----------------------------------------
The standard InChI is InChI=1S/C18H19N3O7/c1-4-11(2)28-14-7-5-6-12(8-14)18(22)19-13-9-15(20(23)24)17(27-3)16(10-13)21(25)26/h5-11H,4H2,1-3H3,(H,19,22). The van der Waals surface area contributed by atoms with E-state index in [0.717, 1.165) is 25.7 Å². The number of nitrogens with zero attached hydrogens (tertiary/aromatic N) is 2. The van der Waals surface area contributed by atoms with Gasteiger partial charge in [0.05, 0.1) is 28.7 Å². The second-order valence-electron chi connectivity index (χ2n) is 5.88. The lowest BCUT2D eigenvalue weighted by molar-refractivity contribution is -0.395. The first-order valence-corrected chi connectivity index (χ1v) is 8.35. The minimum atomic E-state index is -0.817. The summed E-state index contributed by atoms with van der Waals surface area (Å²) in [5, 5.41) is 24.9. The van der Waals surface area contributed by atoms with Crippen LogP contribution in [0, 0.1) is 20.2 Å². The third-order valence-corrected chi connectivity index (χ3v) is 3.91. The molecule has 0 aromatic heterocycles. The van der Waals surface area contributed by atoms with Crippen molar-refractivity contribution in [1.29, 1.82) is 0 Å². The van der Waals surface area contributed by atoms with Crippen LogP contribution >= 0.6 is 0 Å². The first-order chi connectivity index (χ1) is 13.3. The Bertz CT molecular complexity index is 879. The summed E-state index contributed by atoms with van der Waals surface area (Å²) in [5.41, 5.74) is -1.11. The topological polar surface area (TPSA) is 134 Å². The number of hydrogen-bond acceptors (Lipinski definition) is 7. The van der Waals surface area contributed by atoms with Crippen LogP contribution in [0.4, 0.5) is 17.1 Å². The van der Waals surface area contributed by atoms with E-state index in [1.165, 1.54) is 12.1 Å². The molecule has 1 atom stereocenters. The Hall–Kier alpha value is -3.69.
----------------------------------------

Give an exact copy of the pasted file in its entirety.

The standard InChI is InChI=1S/C18H19N3O7/c1-4-11(2)28-14-7-5-6-12(8-14)18(22)19-13-9-15(20(23)24)17(27-3)16(10-13)21(25)26/h5-11H,4H2,1-3H3,(H,19,22). The van der Waals surface area contributed by atoms with E-state index in [0.717, 1.165) is 25.7 Å². The number of nitrogens with zero attached hydrogens (tertiary/aromatic N) is 2. The van der Waals surface area contributed by atoms with Gasteiger partial charge in [0.05, 0.1) is 28.7 Å². The second-order valence-electron chi connectivity index (χ2n) is 5.88. The lowest BCUT2D eigenvalue weighted by molar-refractivity contribution is -0.395. The first-order valence-corrected chi connectivity index (χ1v) is 8.35. The minimum atomic E-state index is -0.817. The summed E-state index contributed by atoms with van der Waals surface area (Å²) in [5, 5.41) is 24.9. The van der Waals surface area contributed by atoms with Crippen LogP contribution in [0, 0.1) is 20.2 Å². The third-order valence-corrected chi connectivity index (χ3v) is 3.91. The molecule has 0 aromatic heterocycles. The van der Waals surface area contributed by atoms with Crippen molar-refractivity contribution in [1.29, 1.82) is 0 Å². The van der Waals surface area contributed by atoms with Crippen LogP contribution >= 0.6 is 0 Å². The first-order chi connectivity index (χ1) is 13.3. The Bertz CT molecular complexity index is 879. The summed E-state index contributed by atoms with van der Waals surface area (Å²) in [5.41, 5.74) is -1.11. The topological polar surface area (TPSA) is 134 Å². The number of hydrogen-bond acceptors (Lipinski definition) is 7. The van der Waals surface area contributed by atoms with Crippen LogP contribution in [0.4, 0.5) is 17.1 Å². The van der Waals surface area contributed by atoms with E-state index in [1.165, 1.54) is 12.1 Å². The molecule has 1 atom stereocenters. The Hall–Kier alpha value is -3.69.